When it comes to losing weight, we all employ various tools and methods to ensure we achieve our goals, whether it’s a workout buddy, food diary, fitness-tracking watch or weekly selfies. One of the most popular? Simply weighing oneself to track pounds. Two recent studies examine how stepping on the scale may affect us.
Daily self-weighing gets weight loss results
For some people, getting on the scale every day is a real motivator. A new study found that when obese or overweight people weighed themselves daily, they shed more pounds than less-frequent weighers did.
At the start of the study, 91 people completed questionnaires about their diets, exercise and other health-related behaviors. They tracked their weight loss over time, with half the group instructed to weigh themselves every day. Six months later, the daily weighers lost 13 to 14 pounds while the less-frequent weighers shed about seven pounds. The daily weighers were more likely to leap whole-heartedly into a weight-loss program while adopting additional healthy habits, like cutting between-meal snacks, restaurant meal and TV time and adding exercise, says lead author Kristine Madsen, MD, of the University of California, Berkeley School of Public Health.
So why do those who weigh themselves consistently make healthier lifestyle choices? Perhaps they didn’t want to see the numbers go up despite all their efforts, or just the opposite: They become extra motivated as they saw themselves get closer and closer to their end goal.
Frequent self-weighing is linked to depression
On the other hand, another study suggests that compulsively checking weight may do more harm than good. Researchers found that young women who monitor their weight too frequently may be at risk for depression. They are much more likely to also have lower levels of self-esteem and body satisfaction, according to a study in the Journal of Nutrition Education and Behavior.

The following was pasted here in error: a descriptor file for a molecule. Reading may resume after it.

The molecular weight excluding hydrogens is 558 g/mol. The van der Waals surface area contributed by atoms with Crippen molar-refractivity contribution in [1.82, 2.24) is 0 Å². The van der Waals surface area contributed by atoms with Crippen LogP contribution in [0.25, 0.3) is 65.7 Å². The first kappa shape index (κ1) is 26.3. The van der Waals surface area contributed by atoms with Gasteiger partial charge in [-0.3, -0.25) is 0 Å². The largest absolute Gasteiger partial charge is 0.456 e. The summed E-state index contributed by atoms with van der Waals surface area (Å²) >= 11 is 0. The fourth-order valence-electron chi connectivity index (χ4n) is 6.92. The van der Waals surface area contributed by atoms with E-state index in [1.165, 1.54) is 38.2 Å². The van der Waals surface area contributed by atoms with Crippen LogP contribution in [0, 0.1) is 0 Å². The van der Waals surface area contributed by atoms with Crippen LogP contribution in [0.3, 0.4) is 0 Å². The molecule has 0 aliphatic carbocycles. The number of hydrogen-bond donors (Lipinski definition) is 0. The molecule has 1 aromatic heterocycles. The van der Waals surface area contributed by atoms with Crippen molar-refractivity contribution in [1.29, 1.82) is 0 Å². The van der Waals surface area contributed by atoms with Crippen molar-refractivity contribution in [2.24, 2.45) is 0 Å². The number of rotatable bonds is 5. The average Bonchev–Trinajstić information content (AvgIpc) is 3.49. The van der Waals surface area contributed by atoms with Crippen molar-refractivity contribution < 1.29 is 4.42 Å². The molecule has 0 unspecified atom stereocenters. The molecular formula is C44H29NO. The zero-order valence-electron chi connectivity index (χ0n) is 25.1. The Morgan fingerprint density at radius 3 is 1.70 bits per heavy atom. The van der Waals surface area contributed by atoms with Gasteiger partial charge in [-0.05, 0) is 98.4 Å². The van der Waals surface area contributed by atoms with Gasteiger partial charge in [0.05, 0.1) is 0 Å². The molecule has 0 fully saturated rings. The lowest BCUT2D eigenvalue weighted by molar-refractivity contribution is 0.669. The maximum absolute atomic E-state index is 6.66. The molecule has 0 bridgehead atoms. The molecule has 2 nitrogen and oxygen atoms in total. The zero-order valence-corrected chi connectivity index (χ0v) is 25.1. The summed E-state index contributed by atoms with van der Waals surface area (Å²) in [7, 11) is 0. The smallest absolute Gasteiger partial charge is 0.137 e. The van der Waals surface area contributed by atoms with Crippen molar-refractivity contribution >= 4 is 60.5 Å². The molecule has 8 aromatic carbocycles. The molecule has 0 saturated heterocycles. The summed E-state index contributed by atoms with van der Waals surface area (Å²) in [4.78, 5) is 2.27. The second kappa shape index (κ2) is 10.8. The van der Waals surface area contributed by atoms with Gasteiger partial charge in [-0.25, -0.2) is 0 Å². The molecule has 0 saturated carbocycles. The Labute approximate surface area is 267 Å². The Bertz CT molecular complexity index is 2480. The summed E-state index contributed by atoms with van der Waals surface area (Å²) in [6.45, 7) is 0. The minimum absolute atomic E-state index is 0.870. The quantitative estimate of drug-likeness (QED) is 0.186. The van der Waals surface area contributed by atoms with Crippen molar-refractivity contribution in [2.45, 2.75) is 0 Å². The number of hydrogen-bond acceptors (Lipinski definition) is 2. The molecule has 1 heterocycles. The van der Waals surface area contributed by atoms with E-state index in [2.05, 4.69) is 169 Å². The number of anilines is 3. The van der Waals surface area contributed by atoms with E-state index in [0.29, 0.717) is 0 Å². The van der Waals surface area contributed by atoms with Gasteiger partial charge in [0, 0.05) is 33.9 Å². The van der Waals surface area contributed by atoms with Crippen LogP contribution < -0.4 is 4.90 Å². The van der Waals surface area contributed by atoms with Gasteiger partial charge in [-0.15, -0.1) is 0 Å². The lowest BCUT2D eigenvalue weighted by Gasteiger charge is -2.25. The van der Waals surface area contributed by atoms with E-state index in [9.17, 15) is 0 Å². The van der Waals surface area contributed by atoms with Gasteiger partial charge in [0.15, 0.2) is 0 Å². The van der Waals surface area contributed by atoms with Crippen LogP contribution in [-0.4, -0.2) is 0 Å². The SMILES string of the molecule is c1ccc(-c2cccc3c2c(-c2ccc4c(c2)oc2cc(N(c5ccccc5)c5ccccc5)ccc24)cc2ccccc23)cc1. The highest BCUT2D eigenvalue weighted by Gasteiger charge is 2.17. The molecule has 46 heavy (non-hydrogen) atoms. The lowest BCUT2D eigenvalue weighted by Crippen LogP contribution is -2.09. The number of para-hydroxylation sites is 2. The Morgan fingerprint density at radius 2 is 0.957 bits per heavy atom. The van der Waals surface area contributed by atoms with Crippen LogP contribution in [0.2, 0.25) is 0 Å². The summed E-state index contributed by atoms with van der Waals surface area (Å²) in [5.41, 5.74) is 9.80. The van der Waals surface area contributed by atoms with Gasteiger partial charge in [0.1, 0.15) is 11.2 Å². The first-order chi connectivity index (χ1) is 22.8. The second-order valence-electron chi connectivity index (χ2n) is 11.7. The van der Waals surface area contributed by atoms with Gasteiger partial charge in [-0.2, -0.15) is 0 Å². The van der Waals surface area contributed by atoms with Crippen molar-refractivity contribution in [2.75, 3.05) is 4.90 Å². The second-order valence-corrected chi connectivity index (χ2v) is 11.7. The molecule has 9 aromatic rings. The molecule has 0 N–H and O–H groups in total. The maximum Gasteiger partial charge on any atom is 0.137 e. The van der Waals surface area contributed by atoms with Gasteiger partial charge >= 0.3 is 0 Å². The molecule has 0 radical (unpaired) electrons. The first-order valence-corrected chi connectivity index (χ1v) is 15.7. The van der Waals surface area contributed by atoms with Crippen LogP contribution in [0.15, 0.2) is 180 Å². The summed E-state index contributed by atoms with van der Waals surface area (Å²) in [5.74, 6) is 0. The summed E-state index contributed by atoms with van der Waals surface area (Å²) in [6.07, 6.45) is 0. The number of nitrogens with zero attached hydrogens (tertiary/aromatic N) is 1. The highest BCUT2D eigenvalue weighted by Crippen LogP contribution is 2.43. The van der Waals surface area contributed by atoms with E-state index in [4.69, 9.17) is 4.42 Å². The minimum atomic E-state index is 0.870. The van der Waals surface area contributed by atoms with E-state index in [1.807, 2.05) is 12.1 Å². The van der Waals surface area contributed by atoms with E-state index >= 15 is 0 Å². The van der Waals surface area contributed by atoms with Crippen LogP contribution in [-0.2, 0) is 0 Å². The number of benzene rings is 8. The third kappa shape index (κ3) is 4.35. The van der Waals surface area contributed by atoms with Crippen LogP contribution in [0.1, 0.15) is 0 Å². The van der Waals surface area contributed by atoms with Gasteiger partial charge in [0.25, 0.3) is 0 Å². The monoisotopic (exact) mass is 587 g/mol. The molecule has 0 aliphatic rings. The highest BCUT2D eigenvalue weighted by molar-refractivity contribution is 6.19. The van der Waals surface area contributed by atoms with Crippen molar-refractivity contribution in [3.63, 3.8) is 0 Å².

Over 1,900 young adults, nearly two-thirds female, took part in the study. For over a decade, researchers tracked the girls’ weighing habits, as well as weight and psychological well-being. Girls who weighed themselves frequently engaged in “extremely dangerous weight-control behaviors at a rate of 80 percent," said lead author Carly Pacanowski at the University of Minnesota.
Researchers, however, were clear this study does not indicate a cause-and-effect relationship (e.g. the participants may have been predisposed to depression or anxiety about their weight). Still, this study highlights the importance of balance: Weighing yourself once a day may be encouraging as a useful tool to measure progress, but any more than that and the weight-loss journey may simply become an obsessive numbers game.
Whether or not you use the scale to help you drop pounds or maintain your ideal weight, these studies remind us of the most important weight-loss skill there is: remembering it’s really all about your health—not what the scale reads.